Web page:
In terms of a set, no designer could recreate what this venue gives. The space is intimate with just three rows in front of the actors, who are framed by a massive window, floor to ceiling high and even wider across. Three oversized desk lamps illuminate our storytellers nicely. But the real star is the live backdrop: the most stunning cityscape of Auckland in all her urban neon night-time glory, with the omni-present Sky-tower firmly upstage centre. A vast and epic set that houses countless individual stories such as those about to be told.
The first words spoken are a revelation. A theatre could not capture the acoustic of this unique setting. The voice is carried in the most extraordinary way: vocally, words are crisp and clear yet they seem to linger in the roof, suspended for a moment, giving the effect of amplification but without the loss of vocal purity. As the stories are told, the vibrancy and sounds of K Road fuse real life and theatre.
In terms of the atmospheric sound scape provided by the foot and vehicle traffic of K Road, once again, a composer would never be able to recreate the actual sounds of K Road on a weeknight. At one time, the night I went, the character of Lucy had just finished describing how running was her escape when we heard the real noise of stilettoed heals dashing down the road, approaching, passing, fading away. Magic.
As scriptwriters, all three show promise and empathy towards the task set by their dramaturge, Elizabeth Mills. It’s apparent from the programme notes that limited knowledge of the context and fear of the unknown were initial hallmarks of their process. However, Elizabeth Mills has helped them find an honest voice, real and engaging.
It is also apparent from her programme notes, that Hayley Dallimore – who wrote Lucy (played by Sarah Gallagher) – is a confident and intelligent woman. It is eerie to hear Lucy remember her innocent childhood take on God’s place in the world, on a night when the Pope’s recent comments on similar matters, has caused death and mayhem.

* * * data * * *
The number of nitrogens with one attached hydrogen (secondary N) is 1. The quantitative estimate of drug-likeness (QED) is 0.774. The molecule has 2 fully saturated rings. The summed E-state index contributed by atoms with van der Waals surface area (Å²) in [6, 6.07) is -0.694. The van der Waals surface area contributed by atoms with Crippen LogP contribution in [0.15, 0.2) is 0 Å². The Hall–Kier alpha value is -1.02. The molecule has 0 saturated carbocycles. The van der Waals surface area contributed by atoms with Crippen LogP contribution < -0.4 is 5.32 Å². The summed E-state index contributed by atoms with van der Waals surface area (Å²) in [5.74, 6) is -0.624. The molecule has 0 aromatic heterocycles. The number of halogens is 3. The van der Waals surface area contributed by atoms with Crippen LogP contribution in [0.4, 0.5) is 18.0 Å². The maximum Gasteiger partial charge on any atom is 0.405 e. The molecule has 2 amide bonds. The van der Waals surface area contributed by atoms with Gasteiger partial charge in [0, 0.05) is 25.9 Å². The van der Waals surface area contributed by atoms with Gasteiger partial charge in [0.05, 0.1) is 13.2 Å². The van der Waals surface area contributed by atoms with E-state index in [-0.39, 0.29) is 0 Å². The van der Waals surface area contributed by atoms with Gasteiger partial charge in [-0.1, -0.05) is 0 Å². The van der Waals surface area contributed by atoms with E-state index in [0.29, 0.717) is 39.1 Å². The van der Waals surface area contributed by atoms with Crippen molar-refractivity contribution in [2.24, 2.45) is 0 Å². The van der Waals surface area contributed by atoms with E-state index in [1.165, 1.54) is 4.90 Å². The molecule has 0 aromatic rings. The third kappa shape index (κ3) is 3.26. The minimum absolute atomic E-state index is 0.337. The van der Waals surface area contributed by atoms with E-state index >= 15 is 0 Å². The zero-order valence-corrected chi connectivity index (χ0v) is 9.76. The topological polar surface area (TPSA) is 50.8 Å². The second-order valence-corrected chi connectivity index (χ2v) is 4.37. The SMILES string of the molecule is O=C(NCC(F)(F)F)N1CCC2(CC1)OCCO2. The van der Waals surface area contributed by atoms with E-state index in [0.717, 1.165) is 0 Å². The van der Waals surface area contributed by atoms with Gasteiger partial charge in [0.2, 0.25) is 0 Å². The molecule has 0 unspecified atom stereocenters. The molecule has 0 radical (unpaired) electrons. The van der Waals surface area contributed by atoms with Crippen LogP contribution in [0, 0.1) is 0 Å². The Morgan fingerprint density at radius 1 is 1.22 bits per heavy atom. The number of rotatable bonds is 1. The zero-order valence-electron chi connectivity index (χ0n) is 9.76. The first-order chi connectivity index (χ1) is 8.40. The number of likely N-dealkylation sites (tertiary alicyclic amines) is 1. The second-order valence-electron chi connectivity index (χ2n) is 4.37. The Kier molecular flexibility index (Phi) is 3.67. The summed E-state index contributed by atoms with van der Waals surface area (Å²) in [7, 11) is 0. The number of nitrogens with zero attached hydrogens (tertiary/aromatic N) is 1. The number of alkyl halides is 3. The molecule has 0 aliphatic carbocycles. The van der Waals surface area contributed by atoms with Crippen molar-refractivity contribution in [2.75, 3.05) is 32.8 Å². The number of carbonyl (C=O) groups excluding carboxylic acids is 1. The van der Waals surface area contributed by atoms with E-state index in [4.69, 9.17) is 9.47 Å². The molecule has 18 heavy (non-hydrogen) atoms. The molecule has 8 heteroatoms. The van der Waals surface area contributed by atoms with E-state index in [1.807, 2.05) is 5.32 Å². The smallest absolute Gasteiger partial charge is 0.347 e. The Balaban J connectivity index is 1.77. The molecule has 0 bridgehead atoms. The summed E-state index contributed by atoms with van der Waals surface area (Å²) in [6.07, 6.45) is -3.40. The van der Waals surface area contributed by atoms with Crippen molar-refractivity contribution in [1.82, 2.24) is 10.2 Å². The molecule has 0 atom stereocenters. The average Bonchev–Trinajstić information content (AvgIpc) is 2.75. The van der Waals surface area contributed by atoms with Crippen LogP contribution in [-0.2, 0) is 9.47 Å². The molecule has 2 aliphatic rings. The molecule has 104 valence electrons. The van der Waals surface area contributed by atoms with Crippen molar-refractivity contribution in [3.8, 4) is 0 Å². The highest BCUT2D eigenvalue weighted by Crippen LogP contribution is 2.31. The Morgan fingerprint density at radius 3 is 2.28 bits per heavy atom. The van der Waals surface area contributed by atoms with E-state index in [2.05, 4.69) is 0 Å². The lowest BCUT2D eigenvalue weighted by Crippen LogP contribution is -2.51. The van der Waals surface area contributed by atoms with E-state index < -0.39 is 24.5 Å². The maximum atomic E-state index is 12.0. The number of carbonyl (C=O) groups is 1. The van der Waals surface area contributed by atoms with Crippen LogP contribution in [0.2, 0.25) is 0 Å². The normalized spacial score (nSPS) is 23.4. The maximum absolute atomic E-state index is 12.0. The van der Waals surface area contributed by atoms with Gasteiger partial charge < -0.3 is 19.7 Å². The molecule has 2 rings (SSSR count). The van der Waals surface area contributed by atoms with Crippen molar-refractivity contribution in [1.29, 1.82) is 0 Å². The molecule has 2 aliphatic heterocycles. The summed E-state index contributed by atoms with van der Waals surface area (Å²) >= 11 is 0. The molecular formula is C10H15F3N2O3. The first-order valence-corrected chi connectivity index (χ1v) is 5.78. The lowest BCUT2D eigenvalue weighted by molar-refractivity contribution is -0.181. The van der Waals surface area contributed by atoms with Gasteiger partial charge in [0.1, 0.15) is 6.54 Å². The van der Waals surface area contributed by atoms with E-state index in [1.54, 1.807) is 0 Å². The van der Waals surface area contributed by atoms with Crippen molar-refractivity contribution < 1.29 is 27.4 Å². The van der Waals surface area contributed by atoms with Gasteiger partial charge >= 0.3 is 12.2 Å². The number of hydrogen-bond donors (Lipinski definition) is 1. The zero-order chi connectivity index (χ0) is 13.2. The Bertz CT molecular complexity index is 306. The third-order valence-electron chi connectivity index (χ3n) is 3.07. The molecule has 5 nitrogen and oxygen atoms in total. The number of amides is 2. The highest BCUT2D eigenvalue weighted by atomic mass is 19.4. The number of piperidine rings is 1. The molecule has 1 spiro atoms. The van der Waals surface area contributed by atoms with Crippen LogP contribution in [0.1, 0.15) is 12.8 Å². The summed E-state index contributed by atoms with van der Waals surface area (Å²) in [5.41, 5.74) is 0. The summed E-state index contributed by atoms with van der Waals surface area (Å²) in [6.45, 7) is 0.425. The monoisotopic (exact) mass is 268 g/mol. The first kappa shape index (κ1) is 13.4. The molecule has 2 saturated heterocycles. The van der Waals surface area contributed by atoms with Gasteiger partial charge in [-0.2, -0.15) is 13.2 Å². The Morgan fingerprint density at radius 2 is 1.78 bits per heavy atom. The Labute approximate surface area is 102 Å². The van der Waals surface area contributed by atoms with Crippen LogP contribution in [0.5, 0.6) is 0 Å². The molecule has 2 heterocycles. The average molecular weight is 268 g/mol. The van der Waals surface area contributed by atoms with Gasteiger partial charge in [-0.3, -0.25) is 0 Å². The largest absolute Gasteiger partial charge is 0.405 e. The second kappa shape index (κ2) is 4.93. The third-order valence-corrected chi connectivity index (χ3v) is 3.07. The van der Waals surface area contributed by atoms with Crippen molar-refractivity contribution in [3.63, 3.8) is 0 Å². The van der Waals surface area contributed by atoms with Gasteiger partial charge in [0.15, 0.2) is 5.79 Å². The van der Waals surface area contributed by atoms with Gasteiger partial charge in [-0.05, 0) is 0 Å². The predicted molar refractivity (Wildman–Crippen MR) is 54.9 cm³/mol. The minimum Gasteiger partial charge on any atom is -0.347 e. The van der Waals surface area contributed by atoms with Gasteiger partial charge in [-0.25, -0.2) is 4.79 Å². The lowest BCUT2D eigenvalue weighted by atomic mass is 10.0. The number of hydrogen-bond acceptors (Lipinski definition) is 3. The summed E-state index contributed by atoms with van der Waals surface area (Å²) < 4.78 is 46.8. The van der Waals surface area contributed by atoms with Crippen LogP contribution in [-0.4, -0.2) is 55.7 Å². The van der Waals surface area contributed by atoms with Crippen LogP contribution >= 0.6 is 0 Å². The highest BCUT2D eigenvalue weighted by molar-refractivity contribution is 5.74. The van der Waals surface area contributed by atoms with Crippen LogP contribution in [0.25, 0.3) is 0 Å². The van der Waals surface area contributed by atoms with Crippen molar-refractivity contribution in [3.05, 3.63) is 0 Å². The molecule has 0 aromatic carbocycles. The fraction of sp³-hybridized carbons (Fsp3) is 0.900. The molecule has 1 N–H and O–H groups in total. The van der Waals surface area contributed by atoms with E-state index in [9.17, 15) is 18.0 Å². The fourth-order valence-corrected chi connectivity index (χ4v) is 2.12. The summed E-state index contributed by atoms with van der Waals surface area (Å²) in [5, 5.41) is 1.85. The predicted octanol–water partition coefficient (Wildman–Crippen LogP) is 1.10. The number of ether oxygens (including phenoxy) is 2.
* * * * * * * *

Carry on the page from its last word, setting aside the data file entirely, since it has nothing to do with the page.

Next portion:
Sarah Gallagher is conversational and natural in the role of Lucy, though misses opportunities to communicate the discomfort she feels in her womanly skin, though the restriction of static storytelling doesn’t make that an easy task.
As Jimmy, Ora Simpson is instantly likable and recognisable as a down to earth Kiwi lad, straight up, unpretentious and good with his hands. When Lucy and Jimmy’s monologues almost converge, as they recall their first meeting, some lovely prose is exquisitely delivered. On the one hand Lucy describes their union as "twin souls reflected", then later recalls their first "pash". How nice it was to hear that timeless yet strangely underused word in this context.
There is a Mars vs. Venus feel to Jimmy and Lucy’s recalling of their meeting, which encapsulates Humphries’ motivation expertly: that one person’s retelling can be so foreign to another’s.
However, the gap between understandings widens to much more than predictable gender differences within a partnership, when Lucy begins to reveal the identity of Kane to us. When Jimmy begins to smell conspiracy, his yearning for the innocence and simplicity of how they were when the first met, finds empathetic ears from all who have been bitten by betrayal or change.
When Kane finally finds his voice, Simpson’s writing allows Dallimore to bring simple honesty from a new perspective. Dallimore’s performance is tangible and affecting. As the actors attempt closure, there is on the one hand, a sense of hope that with time might come eventual understanding. However, a look from Simpson captures how devastating this betrayal has been for Jimmy.
In the Shape Of A Square has six projects planned for 2007, some in different unexpected venues throughout Auckland. Their organic vision is to make their story telling fit in some way, to the themes thrown up by the various locations they find themselves in.
‘Stop Press’: Four Sides to A Story has a special return season, although in a more conventional space. They have been invited to repeat their performance on 29 and 30 September, in the Maidment Studio. It will be interesting to see how this work stands up in a theatre.